Healthy Eating Tips - MSNewsNow.com - Jackson, MS

Healthy Eating Tips

Need some good ideas for a dessert that won't make you feel too guilty? Try angel food cake topped with fresh berries, frozen low-fat yogurt, graham crackers, or pudding made with 1% milk.


You should try not to snack in between meals. But if you do, try to eat slowly and savor your snack, and go for nutritional value with things like fruit, veggies, and whole grain products.


The next time you have a sweet tooth, instead of reaching for cookies or candy, try a small can of fruit or dried fruit, graham crackers, or a fruit bar.


You've tried the leftover turkey sandwich, now try the leftover turkey salad! Add a few pieces of turkey to a generous portion of mixed greens and sliced veggies. It's low in fat and a good source of protein and fiber.


Healthy and portable midday snacks include: carrots and humus, an apple and cheese, fruits and nuts, and whole grain crackers and peanut butter.

The next time you snack, instead of crackers, chips or cheese puffs try: sliced veggies dipped in low-fat dressing, whole wheat pretzels, or a mix of oat squares and mini shredded wheat.

Avoid sugary soda or fruit flavored drinks. Some contain as many as 10 teaspoons of sugar. Instead try club soda with lemon or lime, or mix club soda with a little fruit juice.


When it comes to snacking, choose foods that have little or no added sugar, salt, and fat. Look for foods that have natural health protectors like fiber and vitamins. Your best bets are fruits and vegetables.


Here are a few easy snack ideas. Try low-fat yogurt, rice cakes, a piece of fruit, air popped popcorn, or low-sugar cereal.

Dairy products have important nutrients your body needs. Unfortunately, many people think they're fattening and unhealthy. But dairy products contain calcium, vitamin D, and protein - - just opt for low-fat varieties.

Does eating after 8pm cause weight gain? Not necessarily. It doesn't matter what time of day you eat - - it's how much you eat during the whole day, and how much exercise you get that makes you lose or gain weight.

It's a myth that skipping meals is a good way to lose weight. The fact is that your body needs a certain number of calories and nutrients each day to work properly. Skipping meals may also encourage you to snack more throughout the day.

Fish is part of a healthy diet. Although it has some fat and cholesterol, its levels are low. Fish is also a good source of protein. Always eat fish baked, broiled, or grilled - never fried.

It's a myth that nuts are fattening and you should not eat them to lose weight. The truth: although they can be high in calories and fat, nuts are low in unhealthy saturated fat, and are a good source of protein and fiber.

Need some healthy and quick breakfast ideas? Try low-fat yogurt with granola,oatmeal with low-fat milk, whole wheat toast with a small amount of peanut butter, or low-sugar cereal with low-fat milk."

Replace regular sod with diet soda - or water.  Try to drink an extra glass of water each day or a glass of water with every soda that you drink!

Put mustard or vinegar instead of butter and mayonnaise on sandwiches.  You can also replace regular salad dressing with fat-free or low-fat version.

Milk is an important part of our diet.  Try switching from 2 percent to 1 percent milk or even to skim milk.  If you eat cereal this is another way to cut down on calories.

Baking, broiling, and roasting are the healthiest ways to prepare lean meat.  Trim any visible fat before cooking, and cook in a non-stick pan and use nonstick spray to prevent the over-use of butter and oils.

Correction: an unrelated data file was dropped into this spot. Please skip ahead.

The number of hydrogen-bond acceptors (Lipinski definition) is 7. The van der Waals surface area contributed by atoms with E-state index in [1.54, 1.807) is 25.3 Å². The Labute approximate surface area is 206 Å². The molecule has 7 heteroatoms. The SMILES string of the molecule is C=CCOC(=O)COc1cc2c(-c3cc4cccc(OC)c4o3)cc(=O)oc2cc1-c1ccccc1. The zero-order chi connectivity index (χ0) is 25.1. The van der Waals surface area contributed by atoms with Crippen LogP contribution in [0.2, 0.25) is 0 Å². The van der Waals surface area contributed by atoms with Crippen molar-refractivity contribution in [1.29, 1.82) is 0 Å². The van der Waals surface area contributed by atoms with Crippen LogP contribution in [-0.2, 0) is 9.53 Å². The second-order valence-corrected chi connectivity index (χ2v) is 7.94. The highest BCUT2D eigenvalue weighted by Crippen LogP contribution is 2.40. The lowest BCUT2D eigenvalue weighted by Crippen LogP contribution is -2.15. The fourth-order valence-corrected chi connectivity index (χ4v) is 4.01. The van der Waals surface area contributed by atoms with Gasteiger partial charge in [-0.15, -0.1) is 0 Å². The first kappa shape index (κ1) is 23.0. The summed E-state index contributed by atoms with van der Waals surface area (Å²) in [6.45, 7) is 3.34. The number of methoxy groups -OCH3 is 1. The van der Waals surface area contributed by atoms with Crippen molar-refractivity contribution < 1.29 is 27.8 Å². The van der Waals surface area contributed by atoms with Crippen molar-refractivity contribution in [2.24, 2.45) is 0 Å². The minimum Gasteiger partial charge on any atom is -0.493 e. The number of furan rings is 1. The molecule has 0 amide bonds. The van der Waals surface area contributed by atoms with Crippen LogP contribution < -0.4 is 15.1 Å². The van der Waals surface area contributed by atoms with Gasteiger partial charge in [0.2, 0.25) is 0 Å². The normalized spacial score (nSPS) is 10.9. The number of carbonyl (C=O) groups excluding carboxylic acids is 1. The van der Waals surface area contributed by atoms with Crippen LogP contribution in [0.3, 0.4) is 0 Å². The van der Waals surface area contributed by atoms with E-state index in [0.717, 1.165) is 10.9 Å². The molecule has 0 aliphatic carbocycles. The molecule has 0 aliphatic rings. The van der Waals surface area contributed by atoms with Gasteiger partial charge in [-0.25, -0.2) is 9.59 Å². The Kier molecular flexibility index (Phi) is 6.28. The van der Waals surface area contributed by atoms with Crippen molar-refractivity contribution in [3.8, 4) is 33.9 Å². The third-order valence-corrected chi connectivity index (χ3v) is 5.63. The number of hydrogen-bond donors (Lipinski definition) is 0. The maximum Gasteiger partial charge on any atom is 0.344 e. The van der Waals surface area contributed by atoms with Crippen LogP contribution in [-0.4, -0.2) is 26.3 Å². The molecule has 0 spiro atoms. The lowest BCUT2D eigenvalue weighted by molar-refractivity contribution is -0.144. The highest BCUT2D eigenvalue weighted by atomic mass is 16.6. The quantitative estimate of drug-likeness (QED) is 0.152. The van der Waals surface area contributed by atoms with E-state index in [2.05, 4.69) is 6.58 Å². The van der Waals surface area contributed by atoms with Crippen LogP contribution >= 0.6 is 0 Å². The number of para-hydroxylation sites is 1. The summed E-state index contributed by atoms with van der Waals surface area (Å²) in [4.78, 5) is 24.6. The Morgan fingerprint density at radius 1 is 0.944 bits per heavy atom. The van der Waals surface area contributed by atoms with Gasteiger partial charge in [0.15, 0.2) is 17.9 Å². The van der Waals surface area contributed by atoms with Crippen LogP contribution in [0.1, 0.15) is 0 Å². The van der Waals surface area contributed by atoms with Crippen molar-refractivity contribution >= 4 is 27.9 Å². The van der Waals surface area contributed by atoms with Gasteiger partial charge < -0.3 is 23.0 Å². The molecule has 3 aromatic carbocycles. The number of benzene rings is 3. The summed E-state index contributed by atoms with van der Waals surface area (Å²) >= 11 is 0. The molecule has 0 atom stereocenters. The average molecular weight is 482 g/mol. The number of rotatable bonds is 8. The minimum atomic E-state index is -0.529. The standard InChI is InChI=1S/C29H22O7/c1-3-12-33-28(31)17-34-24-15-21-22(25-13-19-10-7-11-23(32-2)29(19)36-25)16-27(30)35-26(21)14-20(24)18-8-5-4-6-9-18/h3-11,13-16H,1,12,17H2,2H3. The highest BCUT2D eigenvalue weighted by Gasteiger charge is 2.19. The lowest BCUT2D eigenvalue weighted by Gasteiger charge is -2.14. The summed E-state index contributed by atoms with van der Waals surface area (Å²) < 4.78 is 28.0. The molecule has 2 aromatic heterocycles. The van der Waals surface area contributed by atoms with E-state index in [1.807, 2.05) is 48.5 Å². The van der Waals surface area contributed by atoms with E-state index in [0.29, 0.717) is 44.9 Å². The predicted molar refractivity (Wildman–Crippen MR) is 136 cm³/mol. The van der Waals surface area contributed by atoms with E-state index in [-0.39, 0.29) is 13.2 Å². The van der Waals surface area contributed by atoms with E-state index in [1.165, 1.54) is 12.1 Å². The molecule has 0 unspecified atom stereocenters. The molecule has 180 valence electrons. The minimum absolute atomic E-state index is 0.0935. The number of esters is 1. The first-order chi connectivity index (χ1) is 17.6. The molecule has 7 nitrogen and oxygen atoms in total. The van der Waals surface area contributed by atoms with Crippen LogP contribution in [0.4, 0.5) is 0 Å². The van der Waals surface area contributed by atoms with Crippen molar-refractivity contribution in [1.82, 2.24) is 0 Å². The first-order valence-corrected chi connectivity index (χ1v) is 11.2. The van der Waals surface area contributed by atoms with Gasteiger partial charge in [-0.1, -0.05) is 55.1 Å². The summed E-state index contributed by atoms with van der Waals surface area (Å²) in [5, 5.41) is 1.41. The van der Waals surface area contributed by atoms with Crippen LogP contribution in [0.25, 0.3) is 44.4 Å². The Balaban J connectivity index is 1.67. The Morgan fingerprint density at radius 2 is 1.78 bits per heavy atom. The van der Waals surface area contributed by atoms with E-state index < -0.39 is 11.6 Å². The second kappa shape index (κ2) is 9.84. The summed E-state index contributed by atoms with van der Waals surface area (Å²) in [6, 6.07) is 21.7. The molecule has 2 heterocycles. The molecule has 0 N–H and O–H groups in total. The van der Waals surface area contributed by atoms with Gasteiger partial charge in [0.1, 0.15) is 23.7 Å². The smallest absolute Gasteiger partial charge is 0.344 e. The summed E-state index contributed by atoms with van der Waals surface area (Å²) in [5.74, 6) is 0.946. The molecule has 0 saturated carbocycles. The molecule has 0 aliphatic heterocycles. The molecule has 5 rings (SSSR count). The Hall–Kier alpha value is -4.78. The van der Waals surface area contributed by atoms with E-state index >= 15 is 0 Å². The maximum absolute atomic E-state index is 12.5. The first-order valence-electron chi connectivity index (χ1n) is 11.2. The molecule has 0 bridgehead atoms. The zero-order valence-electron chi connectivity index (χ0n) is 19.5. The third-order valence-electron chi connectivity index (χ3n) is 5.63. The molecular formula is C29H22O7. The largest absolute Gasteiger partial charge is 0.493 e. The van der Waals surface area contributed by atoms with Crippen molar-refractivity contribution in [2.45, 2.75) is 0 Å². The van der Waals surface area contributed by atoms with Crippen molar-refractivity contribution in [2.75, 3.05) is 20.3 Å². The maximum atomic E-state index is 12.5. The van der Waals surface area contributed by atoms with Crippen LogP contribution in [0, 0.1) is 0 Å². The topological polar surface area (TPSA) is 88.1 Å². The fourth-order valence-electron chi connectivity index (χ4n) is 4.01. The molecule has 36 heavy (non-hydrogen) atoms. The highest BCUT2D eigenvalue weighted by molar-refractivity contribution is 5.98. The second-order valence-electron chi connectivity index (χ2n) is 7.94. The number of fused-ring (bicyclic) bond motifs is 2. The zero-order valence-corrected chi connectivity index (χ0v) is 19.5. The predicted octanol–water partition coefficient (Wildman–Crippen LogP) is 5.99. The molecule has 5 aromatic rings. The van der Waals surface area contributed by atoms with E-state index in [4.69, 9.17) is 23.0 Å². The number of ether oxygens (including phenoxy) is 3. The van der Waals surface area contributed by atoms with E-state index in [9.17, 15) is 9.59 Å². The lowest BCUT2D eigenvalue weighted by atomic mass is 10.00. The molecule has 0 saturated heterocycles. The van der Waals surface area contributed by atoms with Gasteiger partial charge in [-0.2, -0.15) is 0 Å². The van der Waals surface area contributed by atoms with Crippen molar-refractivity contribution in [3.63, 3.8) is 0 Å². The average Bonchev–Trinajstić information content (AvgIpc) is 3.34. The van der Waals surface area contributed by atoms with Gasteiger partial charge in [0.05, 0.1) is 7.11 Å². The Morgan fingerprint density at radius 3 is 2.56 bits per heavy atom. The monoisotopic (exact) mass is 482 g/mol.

Don't skip breakfast.  Eating in the morning gives your metabolism a good boost.  Try something quick like low-fat yogurt, whole wheat toast with a little peanut butter, or a low sugar cereal.

Before you head to your local grocery store, there are pre-shopping steps that can make your trip a whole lot easier, help you pick the most nutritious foods available, and help you save money to boot.  Keep these tips in mind to get started down the right aisle!

Know the layout of your store.  You'll move faster.

Check newspaper ads for foods on sale.  Use discount coupons only if they're for items you really buy.

Eat before shopping.  If you go to the store hungry, you're likely to buy things you don't really need.

Keep a list of foods you usually buy to compare regular and sales prices.

Read labels carefully for ingredient and nutrition information.

Go ahead and plan for leftovers.  It's a great time-saving technique for any busy cook.  Just be sure to double the amount of ingredients on your shopping list, too.

Use leftovers creatively in salads, stir-frys, soups, casseroles or sandwiches.

Stay healthy - Stay home.  It may seem like it takes less time to eat out, but that's not always true.  In fact, driving, ordering and waiting for your food often takes longer than cooking dinner.  You can spend the time calmly with your family instead of in a loud restaurant.

Put well-being and relaxation on the menu.  Setting aside 30 minutes to plan before grocery shopping can end up saving you lots of time, money and stress.

Choose what's good for you.  There are so many choices at the supermarket - good bad and in between.  Because eating well can conflict with convenience, it's important to have nutritious meals and snacks readily available:  whole wheat bread, crackers or bagels; peanut butter; light yogurt; low-fat cheese; tuna lunches to go all work.

Pack a not-so-plain brown bag.  When you pack lunches, adding variety will make them more interesting, as well as healthy.  Put something fun in the bag or nice note.

There are smarter ways to indulge.  Limit yourself to a small single-serve portion of a high-calorie, high fat food you crave or find an alternative.  Here are some ideas:                               You Crave  Smart Swap

  Potato Chips  Light microwave popcorn         Salted Peanuts  Lightly salted toasted soy nuts    Crackers filled with   Light, part-skim mozzarella stick      cheese spread        & 5 whole grain crackers       Chocolate chip cookies  Chocolate chunk biscotti  Chocolate cream pie  Low-fat chocolate pudding           Milk chocolate candy bar  Small chocolate granola bar      Sweet potato pie  Baked sweet potato          w/marshmallows         Creamed Spinach  Steamed spinach sprinkled with         parmesan cheese                 Fried chicken with skin  Baked chicken tenders                 Macaroni & cheese  Whole wheat pasta tossed with         olive oil & garlic